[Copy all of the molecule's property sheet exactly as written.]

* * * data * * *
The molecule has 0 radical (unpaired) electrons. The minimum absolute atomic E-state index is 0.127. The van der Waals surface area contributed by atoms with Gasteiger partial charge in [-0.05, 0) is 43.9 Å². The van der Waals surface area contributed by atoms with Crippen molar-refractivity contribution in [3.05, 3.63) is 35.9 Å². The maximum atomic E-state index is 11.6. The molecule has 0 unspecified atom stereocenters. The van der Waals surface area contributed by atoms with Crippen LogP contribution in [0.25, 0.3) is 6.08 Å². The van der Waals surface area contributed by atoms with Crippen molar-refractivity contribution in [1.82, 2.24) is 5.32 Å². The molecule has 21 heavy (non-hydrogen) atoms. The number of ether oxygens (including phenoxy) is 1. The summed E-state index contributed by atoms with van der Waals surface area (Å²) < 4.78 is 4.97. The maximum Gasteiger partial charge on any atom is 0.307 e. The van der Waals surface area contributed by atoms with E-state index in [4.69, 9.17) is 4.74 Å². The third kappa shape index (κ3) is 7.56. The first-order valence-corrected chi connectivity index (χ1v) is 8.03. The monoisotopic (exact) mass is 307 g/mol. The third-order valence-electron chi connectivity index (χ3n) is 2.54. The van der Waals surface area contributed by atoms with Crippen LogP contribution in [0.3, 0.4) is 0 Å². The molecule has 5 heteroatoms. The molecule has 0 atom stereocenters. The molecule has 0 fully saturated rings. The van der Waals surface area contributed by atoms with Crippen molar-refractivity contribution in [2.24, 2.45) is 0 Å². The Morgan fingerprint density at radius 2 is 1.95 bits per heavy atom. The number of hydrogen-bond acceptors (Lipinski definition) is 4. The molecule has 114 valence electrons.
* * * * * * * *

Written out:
The molecule has 0 radical (unpaired) electrons. The minimum absolute atomic E-state index is 0.127. The van der Waals surface area contributed by atoms with Gasteiger partial charge in [-0.05, 0) is 43.9 Å². The van der Waals surface area contributed by atoms with Crippen molar-refractivity contribution in [3.05, 3.63) is 35.9 Å². The maximum atomic E-state index is 11.6. The molecule has 0 unspecified atom stereocenters. The van der Waals surface area contributed by atoms with Crippen LogP contribution in [0.25, 0.3) is 6.08 Å². The van der Waals surface area contributed by atoms with Crippen molar-refractivity contribution in [1.82, 2.24) is 5.32 Å². The molecule has 21 heavy (non-hydrogen) atoms. The number of ether oxygens (including phenoxy) is 1. The summed E-state index contributed by atoms with van der Waals surface area (Å²) < 4.78 is 4.97. The maximum Gasteiger partial charge on any atom is 0.307 e. The van der Waals surface area contributed by atoms with E-state index in [4.69, 9.17) is 4.74 Å². The third kappa shape index (κ3) is 7.56. The first-order valence-corrected chi connectivity index (χ1v) is 8.03. The monoisotopic (exact) mass is 307 g/mol. The third-order valence-electron chi connectivity index (χ3n) is 2.54. The van der Waals surface area contributed by atoms with Crippen LogP contribution in [0.3, 0.4) is 0 Å². The molecule has 5 heteroatoms. The molecule has 0 atom stereocenters. The molecule has 0 fully saturated rings. The van der Waals surface area contributed by atoms with Crippen molar-refractivity contribution in [2.24, 2.45) is 0 Å². The Morgan fingerprint density at radius 2 is 1.95 bits per heavy atom. The number of hydrogen-bond acceptors (Lipinski definition) is 4. The molecule has 114 valence electrons.